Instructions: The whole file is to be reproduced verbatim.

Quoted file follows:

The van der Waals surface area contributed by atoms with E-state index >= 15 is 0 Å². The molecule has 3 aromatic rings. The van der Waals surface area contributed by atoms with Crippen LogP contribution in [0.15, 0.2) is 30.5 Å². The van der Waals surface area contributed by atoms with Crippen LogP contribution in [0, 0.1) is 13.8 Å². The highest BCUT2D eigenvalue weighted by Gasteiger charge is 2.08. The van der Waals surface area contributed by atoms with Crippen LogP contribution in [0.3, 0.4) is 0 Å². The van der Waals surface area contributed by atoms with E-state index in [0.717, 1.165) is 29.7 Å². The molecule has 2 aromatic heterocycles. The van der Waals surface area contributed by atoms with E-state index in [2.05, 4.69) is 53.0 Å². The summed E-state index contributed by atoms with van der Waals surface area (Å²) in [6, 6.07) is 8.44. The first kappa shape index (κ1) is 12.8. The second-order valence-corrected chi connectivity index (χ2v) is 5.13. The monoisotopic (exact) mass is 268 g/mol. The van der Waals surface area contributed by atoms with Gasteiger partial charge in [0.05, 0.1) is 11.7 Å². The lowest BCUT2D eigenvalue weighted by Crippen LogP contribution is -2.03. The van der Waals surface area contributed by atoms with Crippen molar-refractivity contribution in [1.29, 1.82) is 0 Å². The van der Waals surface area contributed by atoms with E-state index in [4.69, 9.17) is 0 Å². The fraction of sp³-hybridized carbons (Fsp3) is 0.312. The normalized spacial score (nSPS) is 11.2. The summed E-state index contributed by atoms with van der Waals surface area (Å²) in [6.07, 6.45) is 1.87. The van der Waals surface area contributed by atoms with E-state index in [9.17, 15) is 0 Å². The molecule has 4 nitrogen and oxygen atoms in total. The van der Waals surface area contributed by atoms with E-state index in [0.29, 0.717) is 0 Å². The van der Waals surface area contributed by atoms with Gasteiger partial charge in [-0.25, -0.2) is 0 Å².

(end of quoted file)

The van der Waals surface area contributed by atoms with E-state index >= 15 is 0 Å². The molecule has 3 aromatic rings. The van der Waals surface area contributed by atoms with Crippen LogP contribution in [0.15, 0.2) is 30.5 Å². The van der Waals surface area contributed by atoms with Crippen LogP contribution in [0, 0.1) is 13.8 Å². The highest BCUT2D eigenvalue weighted by Gasteiger charge is 2.08. The van der Waals surface area contributed by atoms with Crippen LogP contribution in [0.3, 0.4) is 0 Å². The van der Waals surface area contributed by atoms with E-state index in [0.717, 1.165) is 29.7 Å². The molecule has 2 aromatic heterocycles. The van der Waals surface area contributed by atoms with E-state index in [2.05, 4.69) is 53.0 Å². The summed E-state index contributed by atoms with van der Waals surface area (Å²) in [6, 6.07) is 8.44. The first kappa shape index (κ1) is 12.8. The second-order valence-corrected chi connectivity index (χ2v) is 5.13. The monoisotopic (exact) mass is 268 g/mol. The van der Waals surface area contributed by atoms with Gasteiger partial charge in [0.05, 0.1) is 11.7 Å². The lowest BCUT2D eigenvalue weighted by Crippen LogP contribution is -2.03. The van der Waals surface area contributed by atoms with Crippen molar-refractivity contribution in [1.29, 1.82) is 0 Å². The van der Waals surface area contributed by atoms with E-state index in [4.69, 9.17) is 0 Å². The fraction of sp³-hybridized carbons (Fsp3) is 0.312. The normalized spacial score (nSPS) is 11.2. The summed E-state index contributed by atoms with van der Waals surface area (Å²) in [6.07, 6.45) is 1.87. The van der Waals surface area contributed by atoms with E-state index in [9.17, 15) is 0 Å². The molecule has 4 nitrogen and oxygen atoms in total. The van der Waals surface area contributed by atoms with E-state index in [0.29, 0.717) is 0 Å². The van der Waals surface area contributed by atoms with Gasteiger partial charge in [-0.25, -0.2) is 0 Å².